A picture of spices and spoons

Food for Social Change

Fusion might be the only way to describe Australian cuisine. It blends colours and flavours from the Mediterranean all the way to East Asia. It is the symbol and signifier of the multiculturalism that takes place in Australian society today. Australia prides itself on the mix of populations that have brought their own palates. 

Food is more than just a necessity; it is a tool through which we can achieve multiculturalism. Regardless of our cultural, ethnic and religious differences, food just brings us all closer. Certain flavours, spices can instigate strong memories. Food sometimes takes the form of celebration, on our birthday, or nostalgia, when as migrants we miss our local cuisine.

I spent my summers cooking in refugee solidarity kitchens in Athens. There, hierarchies did not matter. Someone would know the recipe and the right amount of ingredients, and we would all work toward the same goal. Cooking for 300 people was not always easy, but we managed. Simple tasks, like cutting a kilo of onions or chopping hundreds of tomatoes could be seen as mundane, but it was an opportunity from people around the world to get to know each other.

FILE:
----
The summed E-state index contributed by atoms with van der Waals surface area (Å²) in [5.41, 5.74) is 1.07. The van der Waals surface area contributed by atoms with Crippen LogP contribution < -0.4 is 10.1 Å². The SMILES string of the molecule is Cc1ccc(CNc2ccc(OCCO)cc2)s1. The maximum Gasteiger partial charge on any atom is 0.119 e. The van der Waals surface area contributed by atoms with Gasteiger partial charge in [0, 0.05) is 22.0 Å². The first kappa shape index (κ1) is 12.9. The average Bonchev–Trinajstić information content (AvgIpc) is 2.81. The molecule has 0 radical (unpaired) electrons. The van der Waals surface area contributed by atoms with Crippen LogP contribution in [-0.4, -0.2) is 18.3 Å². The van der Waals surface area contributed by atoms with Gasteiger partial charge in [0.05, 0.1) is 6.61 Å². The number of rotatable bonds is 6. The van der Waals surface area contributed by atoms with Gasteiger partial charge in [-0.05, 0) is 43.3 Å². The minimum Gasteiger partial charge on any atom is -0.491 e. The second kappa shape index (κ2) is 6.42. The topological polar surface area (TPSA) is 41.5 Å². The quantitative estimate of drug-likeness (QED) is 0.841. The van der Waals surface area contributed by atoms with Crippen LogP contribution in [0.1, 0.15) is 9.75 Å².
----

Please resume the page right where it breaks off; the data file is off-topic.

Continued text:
The kitchen became our safe and even favourite space. Asylum seekers, locals, and independent volunteers became a family. Sometimes the recipes were not our greatest achievements, but with the right spices, they became our pride. The final result was a mix of cultures; Syrian, Afghani, Greek… and sometimes Philippine. Food did not only bring us closer, but also made us equal. We came to see each other as individuals, with our own struggles, pain and ambitions.

In Australia, this wide mix of cultures made me think about the ways we approach food. Even though it’s said to celebrate multiculturalism, I felt like some cultures are emphasised and seen as more important than others. In my university exchange year here, I have witnessed the adoration of all things European combined with partial indifference to the non-West as ordinary.

In Levenstein’s words, migrants often neglect aspects of their native food that they consider ‘inferior’ as a way to assimilate to a white settler culture. At the same time, they focus on colonial foods and methods to foods that are thought of highly in their host country.

At a time of increasing ethnic violence and discrimination, we realise we don’t actually live in a post-racial world. However, food reminds us that deep down we are all the same. It is so powerful in uniting us, that it’s said it can solve the Israeli-Palestinian conflict. Humous embodies the few things the two populations embrace and share in common. Respect for the same regional cuisine can help shape the ways in which they see each other.

In our local context, the Canberra Multicultural Festival sought to do this with great success. It gives a voice to the hundreds of communities that live in Canberra that we would otherwise overlook.

Maybe it is time to set aside our preferences and better engage with communities and flavours we ignore.